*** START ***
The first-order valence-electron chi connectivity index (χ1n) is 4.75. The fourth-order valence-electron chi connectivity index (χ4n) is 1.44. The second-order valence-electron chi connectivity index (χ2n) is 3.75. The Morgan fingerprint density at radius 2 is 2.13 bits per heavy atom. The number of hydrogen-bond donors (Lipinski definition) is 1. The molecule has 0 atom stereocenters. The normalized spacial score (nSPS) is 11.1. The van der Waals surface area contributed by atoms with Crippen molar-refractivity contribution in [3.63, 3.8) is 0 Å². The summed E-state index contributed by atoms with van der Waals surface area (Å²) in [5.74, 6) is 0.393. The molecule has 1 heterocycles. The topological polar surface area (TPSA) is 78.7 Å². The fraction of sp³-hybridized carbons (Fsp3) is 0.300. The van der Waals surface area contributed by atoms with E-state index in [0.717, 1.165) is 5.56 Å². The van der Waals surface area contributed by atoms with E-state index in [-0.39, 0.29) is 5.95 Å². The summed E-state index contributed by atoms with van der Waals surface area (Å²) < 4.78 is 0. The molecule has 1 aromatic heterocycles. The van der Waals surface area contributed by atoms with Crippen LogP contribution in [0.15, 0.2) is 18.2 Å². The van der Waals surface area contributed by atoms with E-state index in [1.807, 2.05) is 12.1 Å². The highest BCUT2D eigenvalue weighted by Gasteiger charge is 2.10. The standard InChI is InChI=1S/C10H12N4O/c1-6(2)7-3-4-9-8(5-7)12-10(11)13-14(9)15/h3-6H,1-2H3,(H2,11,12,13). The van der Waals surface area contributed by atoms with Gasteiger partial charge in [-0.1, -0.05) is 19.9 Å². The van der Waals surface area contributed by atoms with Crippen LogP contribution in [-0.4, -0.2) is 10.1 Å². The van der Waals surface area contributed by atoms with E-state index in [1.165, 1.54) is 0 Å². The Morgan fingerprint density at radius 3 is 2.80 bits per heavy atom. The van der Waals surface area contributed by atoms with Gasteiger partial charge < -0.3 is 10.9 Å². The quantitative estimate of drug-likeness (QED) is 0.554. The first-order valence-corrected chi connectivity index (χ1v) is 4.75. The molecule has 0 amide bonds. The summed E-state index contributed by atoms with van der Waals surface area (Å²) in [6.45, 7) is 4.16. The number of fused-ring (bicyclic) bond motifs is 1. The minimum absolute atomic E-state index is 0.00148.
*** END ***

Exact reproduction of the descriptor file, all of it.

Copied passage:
The first-order valence-electron chi connectivity index (χ1n) is 4.75. The fourth-order valence-electron chi connectivity index (χ4n) is 1.44. The second-order valence-electron chi connectivity index (χ2n) is 3.75. The Morgan fingerprint density at radius 2 is 2.13 bits per heavy atom. The number of hydrogen-bond donors (Lipinski definition) is 1. The molecule has 0 atom stereocenters. The normalized spacial score (nSPS) is 11.1. The van der Waals surface area contributed by atoms with Crippen molar-refractivity contribution in [3.63, 3.8) is 0 Å². The summed E-state index contributed by atoms with van der Waals surface area (Å²) in [5.74, 6) is 0.393. The molecule has 1 heterocycles. The topological polar surface area (TPSA) is 78.7 Å². The fraction of sp³-hybridized carbons (Fsp3) is 0.300. The van der Waals surface area contributed by atoms with E-state index in [0.717, 1.165) is 5.56 Å². The van der Waals surface area contributed by atoms with E-state index in [-0.39, 0.29) is 5.95 Å². The summed E-state index contributed by atoms with van der Waals surface area (Å²) < 4.78 is 0. The molecule has 1 aromatic heterocycles. The van der Waals surface area contributed by atoms with Crippen LogP contribution in [0.15, 0.2) is 18.2 Å². The van der Waals surface area contributed by atoms with E-state index in [1.807, 2.05) is 12.1 Å². The highest BCUT2D eigenvalue weighted by Gasteiger charge is 2.10. The standard InChI is InChI=1S/C10H12N4O/c1-6(2)7-3-4-9-8(5-7)12-10(11)13-14(9)15/h3-6H,1-2H3,(H2,11,12,13). The van der Waals surface area contributed by atoms with Gasteiger partial charge in [-0.1, -0.05) is 19.9 Å². The van der Waals surface area contributed by atoms with Crippen LogP contribution in [-0.4, -0.2) is 10.1 Å². The van der Waals surface area contributed by atoms with E-state index in [1.165, 1.54) is 0 Å². The Morgan fingerprint density at radius 3 is 2.80 bits per heavy atom. The van der Waals surface area contributed by atoms with Gasteiger partial charge < -0.3 is 10.9 Å². The quantitative estimate of drug-likeness (QED) is 0.554. The first-order valence-corrected chi connectivity index (χ1v) is 4.75. The molecule has 0 amide bonds. The summed E-state index contributed by atoms with van der Waals surface area (Å²) in [6.45, 7) is 4.16. The number of fused-ring (bicyclic) bond motifs is 1. The minimum absolute atomic E-state index is 0.00148.